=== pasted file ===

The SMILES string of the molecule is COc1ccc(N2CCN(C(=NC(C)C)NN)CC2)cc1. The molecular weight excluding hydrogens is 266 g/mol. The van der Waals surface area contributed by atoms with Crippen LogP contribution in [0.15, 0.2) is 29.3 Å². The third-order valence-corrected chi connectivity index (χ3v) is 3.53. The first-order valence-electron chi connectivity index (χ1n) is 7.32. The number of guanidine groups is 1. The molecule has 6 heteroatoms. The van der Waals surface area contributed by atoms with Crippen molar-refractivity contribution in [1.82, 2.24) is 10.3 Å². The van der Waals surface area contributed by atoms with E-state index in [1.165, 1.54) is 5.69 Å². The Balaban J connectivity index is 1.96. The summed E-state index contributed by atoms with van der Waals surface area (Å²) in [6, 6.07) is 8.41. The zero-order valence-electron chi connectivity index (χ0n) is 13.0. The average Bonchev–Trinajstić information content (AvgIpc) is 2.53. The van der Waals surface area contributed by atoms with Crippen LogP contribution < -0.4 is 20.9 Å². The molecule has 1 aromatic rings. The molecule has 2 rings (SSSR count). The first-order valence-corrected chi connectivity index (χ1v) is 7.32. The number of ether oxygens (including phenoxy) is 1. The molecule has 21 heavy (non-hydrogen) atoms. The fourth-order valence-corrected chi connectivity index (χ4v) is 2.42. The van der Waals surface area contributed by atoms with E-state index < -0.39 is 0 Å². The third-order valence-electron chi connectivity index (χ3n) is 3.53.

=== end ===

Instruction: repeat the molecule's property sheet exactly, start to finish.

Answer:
The SMILES string of the molecule is COc1ccc(N2CCN(C(=NC(C)C)NN)CC2)cc1. The molecular weight excluding hydrogens is 266 g/mol. The van der Waals surface area contributed by atoms with Crippen LogP contribution in [0.15, 0.2) is 29.3 Å². The third-order valence-corrected chi connectivity index (χ3v) is 3.53. The first-order valence-electron chi connectivity index (χ1n) is 7.32. The number of guanidine groups is 1. The molecule has 6 heteroatoms. The van der Waals surface area contributed by atoms with Crippen molar-refractivity contribution in [1.82, 2.24) is 10.3 Å². The van der Waals surface area contributed by atoms with E-state index in [1.165, 1.54) is 5.69 Å². The Balaban J connectivity index is 1.96. The summed E-state index contributed by atoms with van der Waals surface area (Å²) in [6, 6.07) is 8.41. The zero-order valence-electron chi connectivity index (χ0n) is 13.0. The average Bonchev–Trinajstić information content (AvgIpc) is 2.53. The van der Waals surface area contributed by atoms with Crippen LogP contribution < -0.4 is 20.9 Å². The molecule has 1 aromatic rings. The molecule has 2 rings (SSSR count). The first-order valence-corrected chi connectivity index (χ1v) is 7.32. The number of ether oxygens (including phenoxy) is 1. The molecule has 21 heavy (non-hydrogen) atoms. The fourth-order valence-corrected chi connectivity index (χ4v) is 2.42. The van der Waals surface area contributed by atoms with E-state index < -0.39 is 0 Å². The third-order valence-electron chi connectivity index (χ3n) is 3.53.